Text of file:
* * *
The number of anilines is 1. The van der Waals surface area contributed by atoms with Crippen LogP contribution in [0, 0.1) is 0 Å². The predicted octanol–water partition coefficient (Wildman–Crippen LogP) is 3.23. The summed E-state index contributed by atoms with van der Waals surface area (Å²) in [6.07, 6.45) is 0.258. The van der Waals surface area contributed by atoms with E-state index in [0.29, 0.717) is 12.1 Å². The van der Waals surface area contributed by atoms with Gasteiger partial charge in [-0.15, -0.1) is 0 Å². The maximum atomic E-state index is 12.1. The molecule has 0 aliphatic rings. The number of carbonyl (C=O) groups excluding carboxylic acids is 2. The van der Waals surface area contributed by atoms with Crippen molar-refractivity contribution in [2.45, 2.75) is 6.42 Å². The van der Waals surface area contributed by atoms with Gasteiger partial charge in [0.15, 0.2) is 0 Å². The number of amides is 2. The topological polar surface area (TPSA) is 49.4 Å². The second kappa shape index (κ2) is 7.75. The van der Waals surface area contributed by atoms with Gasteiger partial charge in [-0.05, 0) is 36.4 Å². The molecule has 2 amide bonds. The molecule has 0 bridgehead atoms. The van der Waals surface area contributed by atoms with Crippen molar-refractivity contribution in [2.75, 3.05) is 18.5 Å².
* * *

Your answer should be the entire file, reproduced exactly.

The number of anilines is 1. The van der Waals surface area contributed by atoms with Crippen LogP contribution in [0, 0.1) is 0 Å². The predicted octanol–water partition coefficient (Wildman–Crippen LogP) is 3.23. The summed E-state index contributed by atoms with van der Waals surface area (Å²) in [6.07, 6.45) is 0.258. The van der Waals surface area contributed by atoms with E-state index in [0.29, 0.717) is 12.1 Å². The van der Waals surface area contributed by atoms with Gasteiger partial charge in [-0.15, -0.1) is 0 Å². The maximum atomic E-state index is 12.1. The molecule has 0 aliphatic rings. The number of carbonyl (C=O) groups excluding carboxylic acids is 2. The van der Waals surface area contributed by atoms with Crippen molar-refractivity contribution in [2.45, 2.75) is 6.42 Å². The van der Waals surface area contributed by atoms with Gasteiger partial charge in [0.15, 0.2) is 0 Å². The number of amides is 2. The topological polar surface area (TPSA) is 49.4 Å². The second kappa shape index (κ2) is 7.75. The van der Waals surface area contributed by atoms with Gasteiger partial charge in [-0.05, 0) is 36.4 Å². The molecule has 2 amide bonds. The molecule has 0 bridgehead atoms. The van der Waals surface area contributed by atoms with Crippen molar-refractivity contribution in [2.75, 3.05) is 18.5 Å².